The cost per channel here is obviously less, but you might still want to use a pc as a 'smart led'

as
0
 
LVL 2

Expert Comment

by:alexstewart@beta
ID: 6482719
the 75176 is a good differential ttl line reciever.
as
0
 

Author Comment

by:eing9603
ID: 6482920
Thanks, I have to look at your answers during this weekend.
0
 

Author Comment

by:eing9603
ID: 6487167
I have looked at your proposal, but I have still the problem to measure the level of the signal. Do you have any solutions for that?

Best regards
0
 
LVL 2

Accepted Solution

by:
alexstewart@beta earned 900 total points
ID: 6487505
If the level is not correct then the monostables wont fire.
But to check the level directly, you could histogram the signal in a pc, or, since simple hardware is good,
you could use a thing called a 'window comparator'.

A window comparator uses opamps to compare the input with two reference voltages.

Since the voltage must go through 1V on each transition, the output has to be either filtered or latched to avoid false positives. If the latched comparator output goes high you catch it with a 7474 and light an LED.

the book
The Art of Electronics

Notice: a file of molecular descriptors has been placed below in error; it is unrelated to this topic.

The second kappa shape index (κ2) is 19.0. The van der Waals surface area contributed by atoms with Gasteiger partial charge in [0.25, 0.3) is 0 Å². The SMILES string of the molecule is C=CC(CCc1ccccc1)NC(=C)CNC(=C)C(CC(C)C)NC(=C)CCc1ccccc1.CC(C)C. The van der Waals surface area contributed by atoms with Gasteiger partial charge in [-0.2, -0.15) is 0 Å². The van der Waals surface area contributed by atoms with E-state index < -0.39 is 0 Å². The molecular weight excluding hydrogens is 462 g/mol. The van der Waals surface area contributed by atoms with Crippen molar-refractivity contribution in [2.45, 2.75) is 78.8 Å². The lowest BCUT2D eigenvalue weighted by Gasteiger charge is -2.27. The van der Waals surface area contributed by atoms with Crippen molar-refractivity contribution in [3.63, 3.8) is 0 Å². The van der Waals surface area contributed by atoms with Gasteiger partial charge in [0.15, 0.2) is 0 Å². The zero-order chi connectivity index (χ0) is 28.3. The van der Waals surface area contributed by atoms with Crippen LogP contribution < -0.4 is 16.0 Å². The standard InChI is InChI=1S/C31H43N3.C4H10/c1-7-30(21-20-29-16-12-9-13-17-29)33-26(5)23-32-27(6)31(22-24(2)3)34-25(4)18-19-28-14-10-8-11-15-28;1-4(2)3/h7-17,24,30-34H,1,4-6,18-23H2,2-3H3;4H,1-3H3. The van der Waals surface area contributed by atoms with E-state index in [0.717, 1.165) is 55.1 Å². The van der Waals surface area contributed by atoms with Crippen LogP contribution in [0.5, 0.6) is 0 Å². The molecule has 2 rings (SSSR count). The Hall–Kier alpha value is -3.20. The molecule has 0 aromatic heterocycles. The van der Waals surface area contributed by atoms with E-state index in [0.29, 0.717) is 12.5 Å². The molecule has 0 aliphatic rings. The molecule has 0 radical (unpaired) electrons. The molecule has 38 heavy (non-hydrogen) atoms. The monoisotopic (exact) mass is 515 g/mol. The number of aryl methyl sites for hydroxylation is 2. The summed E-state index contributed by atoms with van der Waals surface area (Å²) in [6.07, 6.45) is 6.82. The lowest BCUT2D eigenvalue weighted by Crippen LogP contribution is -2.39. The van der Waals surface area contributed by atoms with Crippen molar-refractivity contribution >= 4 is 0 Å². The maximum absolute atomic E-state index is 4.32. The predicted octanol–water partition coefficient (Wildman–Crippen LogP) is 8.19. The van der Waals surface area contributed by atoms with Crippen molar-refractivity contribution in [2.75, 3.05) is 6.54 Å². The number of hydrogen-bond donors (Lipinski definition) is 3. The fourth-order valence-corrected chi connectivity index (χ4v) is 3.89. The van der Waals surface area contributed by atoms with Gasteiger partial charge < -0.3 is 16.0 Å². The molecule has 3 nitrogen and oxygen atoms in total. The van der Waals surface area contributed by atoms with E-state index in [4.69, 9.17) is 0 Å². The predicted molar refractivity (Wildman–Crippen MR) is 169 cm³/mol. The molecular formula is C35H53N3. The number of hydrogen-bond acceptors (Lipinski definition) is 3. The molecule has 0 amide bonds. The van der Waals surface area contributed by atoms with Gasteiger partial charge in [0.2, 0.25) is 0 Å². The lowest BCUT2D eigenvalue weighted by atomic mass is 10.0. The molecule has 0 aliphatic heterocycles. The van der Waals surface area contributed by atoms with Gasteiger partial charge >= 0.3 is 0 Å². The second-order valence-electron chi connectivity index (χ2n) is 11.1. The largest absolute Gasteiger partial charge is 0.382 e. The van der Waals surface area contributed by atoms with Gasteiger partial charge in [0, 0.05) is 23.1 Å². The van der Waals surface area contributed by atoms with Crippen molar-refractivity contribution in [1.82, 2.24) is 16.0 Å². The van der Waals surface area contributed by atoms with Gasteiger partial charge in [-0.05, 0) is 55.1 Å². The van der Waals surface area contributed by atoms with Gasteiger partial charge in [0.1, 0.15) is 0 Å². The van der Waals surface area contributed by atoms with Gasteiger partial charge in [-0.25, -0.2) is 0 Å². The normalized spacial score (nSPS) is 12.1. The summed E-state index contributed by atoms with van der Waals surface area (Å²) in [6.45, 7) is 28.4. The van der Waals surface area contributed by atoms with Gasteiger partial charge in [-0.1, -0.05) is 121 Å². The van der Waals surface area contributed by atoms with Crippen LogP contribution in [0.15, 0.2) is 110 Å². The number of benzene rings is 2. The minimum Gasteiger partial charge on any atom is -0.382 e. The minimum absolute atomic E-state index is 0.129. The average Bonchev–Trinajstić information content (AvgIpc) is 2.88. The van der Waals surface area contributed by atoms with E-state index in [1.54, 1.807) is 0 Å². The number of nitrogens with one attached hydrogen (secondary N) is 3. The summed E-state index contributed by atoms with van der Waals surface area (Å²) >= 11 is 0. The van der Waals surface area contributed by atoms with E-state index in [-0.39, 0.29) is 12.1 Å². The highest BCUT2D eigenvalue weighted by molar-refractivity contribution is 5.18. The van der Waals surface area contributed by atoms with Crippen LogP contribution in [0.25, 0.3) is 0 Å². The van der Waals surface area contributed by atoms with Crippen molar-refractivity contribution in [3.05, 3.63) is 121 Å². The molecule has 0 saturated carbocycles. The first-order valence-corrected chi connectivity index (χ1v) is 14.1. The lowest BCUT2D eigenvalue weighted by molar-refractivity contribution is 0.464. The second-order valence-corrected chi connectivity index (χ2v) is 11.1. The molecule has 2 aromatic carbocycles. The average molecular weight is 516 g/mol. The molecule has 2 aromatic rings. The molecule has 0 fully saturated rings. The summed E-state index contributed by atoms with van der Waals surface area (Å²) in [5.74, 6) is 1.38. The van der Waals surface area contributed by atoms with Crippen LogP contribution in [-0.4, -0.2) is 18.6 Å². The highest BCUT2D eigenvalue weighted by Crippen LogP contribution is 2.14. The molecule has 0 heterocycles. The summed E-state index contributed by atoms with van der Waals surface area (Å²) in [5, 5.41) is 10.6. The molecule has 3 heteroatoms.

by Horowitz and Hill

is good for cooking up this kind of circuit and is a very good read.

as
0
 

Author Comment

by:eing9603
ID: 6631390
Thank you!!
0

Featured Post

SMB Security Just Got a Layer Stronger

WatchGuard acquires Percipient Networks to extend protection to the DNS layer, further increasing the value of Total Security Suite.  Learn more about what this means for you and how you can improve your security with WatchGuard today!

Question has a verified solution.

If you are experiencing a similar issue, please ask a related question

I. Introduction There's an interesting discussion going on now in an Experts Exchange Group — Attachments with no extension . This reminded me of questions that come up here at EE along the lines of, "How can I tell the type of file from its cont…
Want to create a VM?  Here's how you do it.
In this brief tutorial Pawel from AdRem Software explains how you can quickly find out which services are running on your network, or what are the IP addresses of servers responsible for each service. Software used is freeware NetCrunch Tools (https…
In a question here at Experts Exchange (https://www.experts-exchange.com/questions/29062564/Adobe-acrobat-reader-DC.html), a member asked how to create a signature in Adobe Acrobat Reader DC (the free Reader product, not the paid, full Acrobat produ…

592 members asked questions and received personalized solutions in the past 7 days.

Join the community of 500,000 technology professionals and ask your questions.

Join & Ask a Question